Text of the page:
Most babies drop weight in the first few days of life, as their body loses fluids (breastfed babies tend to lose even more as breast milk doesn’t come in properly for a couple of days). This is completely normal, but your health visitor will still want to monitor your baby to make sure he hasn’t lost more than 10 per cent of his body weight, which is a sign of dehydration.
Thankfully, most babies quickly make up for the loss and by around two weeks are back at birth weight. Once a newborn hits the one-month mark, he’ll begin to gain about 700-900g (1.5-2lb) each month. By four months, many babies have doubled their birth weight, and by a year, they’ve often tripled it.
Proportionally speaking, babies gain more weight in their first year than at any other time. This is a good sign as weight gain is one of the best indicators of physical growth there is. That’s why it’s best to get your baby weighed regularly by a health visitor in the first few months. She’ll note where he falls on the growth chart in your red book in terms of weight and percentile (which is based on the percentage of babies his age who weigh this amount). Then, at each subsequent visit, she’ll compare the percentiles to make sure your little one is growing at a normal rate within this range. For instance, if your six-month-old weighs 8.2kg (18lb), according to the growth charts he falls into the 95 percentile, meaning he’s bigger than 95 percent of boys his age, but still within the range of normal. If he were to drop down to the 75 percentile at next month’s visit, your health visitor would try to work out why.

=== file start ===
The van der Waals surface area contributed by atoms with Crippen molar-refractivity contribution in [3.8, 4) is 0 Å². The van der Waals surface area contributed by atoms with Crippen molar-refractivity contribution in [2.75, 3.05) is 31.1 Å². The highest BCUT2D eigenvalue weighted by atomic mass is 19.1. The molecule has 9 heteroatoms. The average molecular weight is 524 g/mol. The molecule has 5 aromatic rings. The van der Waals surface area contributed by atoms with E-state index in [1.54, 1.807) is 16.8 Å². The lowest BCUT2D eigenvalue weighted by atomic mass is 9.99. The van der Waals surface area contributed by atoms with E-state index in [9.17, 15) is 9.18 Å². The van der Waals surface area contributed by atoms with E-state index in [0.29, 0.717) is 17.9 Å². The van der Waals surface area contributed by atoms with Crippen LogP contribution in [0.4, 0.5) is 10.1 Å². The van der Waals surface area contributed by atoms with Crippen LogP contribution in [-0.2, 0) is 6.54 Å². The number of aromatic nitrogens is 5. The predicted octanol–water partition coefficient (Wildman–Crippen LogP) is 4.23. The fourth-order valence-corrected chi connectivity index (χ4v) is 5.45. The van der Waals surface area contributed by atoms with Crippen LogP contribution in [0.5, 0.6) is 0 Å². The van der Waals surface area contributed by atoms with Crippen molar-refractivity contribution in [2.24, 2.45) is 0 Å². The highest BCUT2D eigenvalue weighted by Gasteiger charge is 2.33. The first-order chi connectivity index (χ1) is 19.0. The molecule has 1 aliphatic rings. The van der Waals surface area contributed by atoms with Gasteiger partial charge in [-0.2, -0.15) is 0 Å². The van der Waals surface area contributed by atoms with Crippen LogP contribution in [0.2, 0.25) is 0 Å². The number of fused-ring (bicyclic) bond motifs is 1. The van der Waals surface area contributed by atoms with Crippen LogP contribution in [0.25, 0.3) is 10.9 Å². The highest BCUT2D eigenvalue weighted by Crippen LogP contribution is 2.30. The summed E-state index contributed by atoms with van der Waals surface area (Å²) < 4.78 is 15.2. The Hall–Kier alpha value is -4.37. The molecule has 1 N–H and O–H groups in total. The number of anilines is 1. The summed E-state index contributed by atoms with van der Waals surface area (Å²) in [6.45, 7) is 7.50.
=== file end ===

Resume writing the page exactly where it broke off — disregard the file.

You’ll be able to tell your baby’s gaining weight even without the scales. He’ll grow out of clothes at lightning speed not to mention feel heavier as you carry him around. If you have any concerns, however, speak to your health visitor or GP.